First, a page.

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Forbye, he 'll shape you aff, fu' gleg,
He'll prove you fully,
Or lang-kail gullie.
But wad ye see him in his glee,
Guid fellows wi' him;
And then ye'll see him!
Now, by the pow'rs o' verse and prose! Thou art a dainty chield, O Grose ! Whae'er o' thee shall ill suppose,
They sair misca’ thee; I'd take the rascal by the nose,
Wad say, Shame fa’ thee!
TO MISS CRUIKSHANKS,
A VERY YOUNG LADY.
WRITTEN ON TUE BLANK LEAF OF A BOOK, PRESENTED
TO HER BY THE AUTHOR.
BEAUTEOUS rose-bud, young
Never Boreas' hoary path,
May'st thou long, sweet crimson gem, Richly deck thy native stem; Till some ev’ning, sober, calm, Dropping dews, and breathing balm, While all around the woodland rings, And ev'ry bird thy requiem sings ; Thou, amid the dirgeful sound, Shed thy dying honours round, And resign to parent earth The loveliest form she e'er gave birth.
ANNA, thy charms my bosom fire,
And waste my soul with care; But ah! how bootless to admire,
When fated to despair!
Yet in thy presence, lovely Fair,
To hope may be forgiv'n;
So much in sight of Heav'n.
OX READING, IN A NEWSPAPER,
THE DEATH OF JOHN MLEOD, ESQ.
BROTHER TO A YOUNG LADY, A PARTICULAR FRIEND
OF THE AUTHOR'S.
Sad thy tale, thou idle page,
And rueful thy alarms :
From Isabella's arms.
Sweetly deckt with pearly dew
The morning rose may blow; But cold successive noontide blasts
May lay its beauties low.
Fair on Isabella's morn
The sun propitious smil'd;
Succeeding hopes beguild.
Fate oft tears the bosom chords
That nature finest strung : So Isabella's heart was form’d,
And so that heart was wrung.
Dread Omnipotence alone,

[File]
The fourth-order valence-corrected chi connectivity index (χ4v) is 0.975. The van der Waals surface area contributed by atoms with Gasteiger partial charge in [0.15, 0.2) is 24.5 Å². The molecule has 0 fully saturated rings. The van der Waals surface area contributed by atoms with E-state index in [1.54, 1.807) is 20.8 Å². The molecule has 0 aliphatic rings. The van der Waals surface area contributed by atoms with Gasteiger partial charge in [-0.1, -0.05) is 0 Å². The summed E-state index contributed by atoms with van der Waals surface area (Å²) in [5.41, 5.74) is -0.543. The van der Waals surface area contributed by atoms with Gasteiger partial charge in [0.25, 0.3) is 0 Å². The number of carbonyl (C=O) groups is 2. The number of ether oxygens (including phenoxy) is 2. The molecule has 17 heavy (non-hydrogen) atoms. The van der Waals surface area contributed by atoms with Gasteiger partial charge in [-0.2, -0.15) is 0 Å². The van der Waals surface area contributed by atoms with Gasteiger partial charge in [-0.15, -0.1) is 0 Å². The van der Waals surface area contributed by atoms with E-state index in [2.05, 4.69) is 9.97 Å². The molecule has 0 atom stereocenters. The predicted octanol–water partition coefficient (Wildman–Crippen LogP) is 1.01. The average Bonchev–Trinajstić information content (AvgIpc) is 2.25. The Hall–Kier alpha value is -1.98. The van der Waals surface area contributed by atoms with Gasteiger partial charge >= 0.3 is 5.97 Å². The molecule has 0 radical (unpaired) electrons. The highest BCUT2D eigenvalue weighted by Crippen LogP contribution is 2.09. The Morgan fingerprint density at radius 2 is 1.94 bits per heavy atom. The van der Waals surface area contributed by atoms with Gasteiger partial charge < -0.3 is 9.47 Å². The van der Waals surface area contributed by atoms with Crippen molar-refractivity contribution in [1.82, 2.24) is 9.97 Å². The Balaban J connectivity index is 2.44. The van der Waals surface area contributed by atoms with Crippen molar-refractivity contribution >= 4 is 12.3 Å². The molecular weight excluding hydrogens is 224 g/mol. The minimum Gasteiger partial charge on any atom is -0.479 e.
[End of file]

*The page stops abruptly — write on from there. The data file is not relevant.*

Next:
Can heal the wound he gave;
To scenes beyond the grave,
Virtue's blossoms there shall blow,
And fear no withering blast ;
Shall happy be at last.
Mr Lord, I know, your noble ear
Woe ne'er assails in vain;
Your humble Slave complain.
In flaming summer-pride,
And drink my crystil tide.
The lightly-jumping glowrlü trouts,
That thro' my waters play,
They near the margin stray ;
• Bruar Falls, in Athole, are exceedingly picturesque ani
ani! beautiful; but their effect is much impaired by the want as trees and shrubs.
If, hapless chance! the linger lang,
I'm scorching up to shallow, They're left the whiten.ng stanes amang,
In gasping death to vallow.
Last day I grat wi' spite and teen,
As Poet B**** camic by,
Wi' half my channel dry:
Even as I was he shord me; But had I in my glory been,
He, kneeling, wad ador'd me.
Here, foaming down the sleivy rocks,
In twisting strength I rin; There, high my boiling torrent smokes,
Wild-roaring o'er a linn: Enjoying large each spring and well
As nature gave them me, I am, altho' I say 't mysel,
Worth gaun a mile to see.
Would then my noble master please
To grant my hi, hest wishes, He'll shade my bari wi' tow'ring trees,
And hornie spadiug bushes ; Deli; .eii doisbly then, my Lord, Vist!l wander on my banks,
isten mony a grateful bird Riturn you tuneful thanks.
?.5, sober laverock, warbling wild,
Shall to the skies aspire ;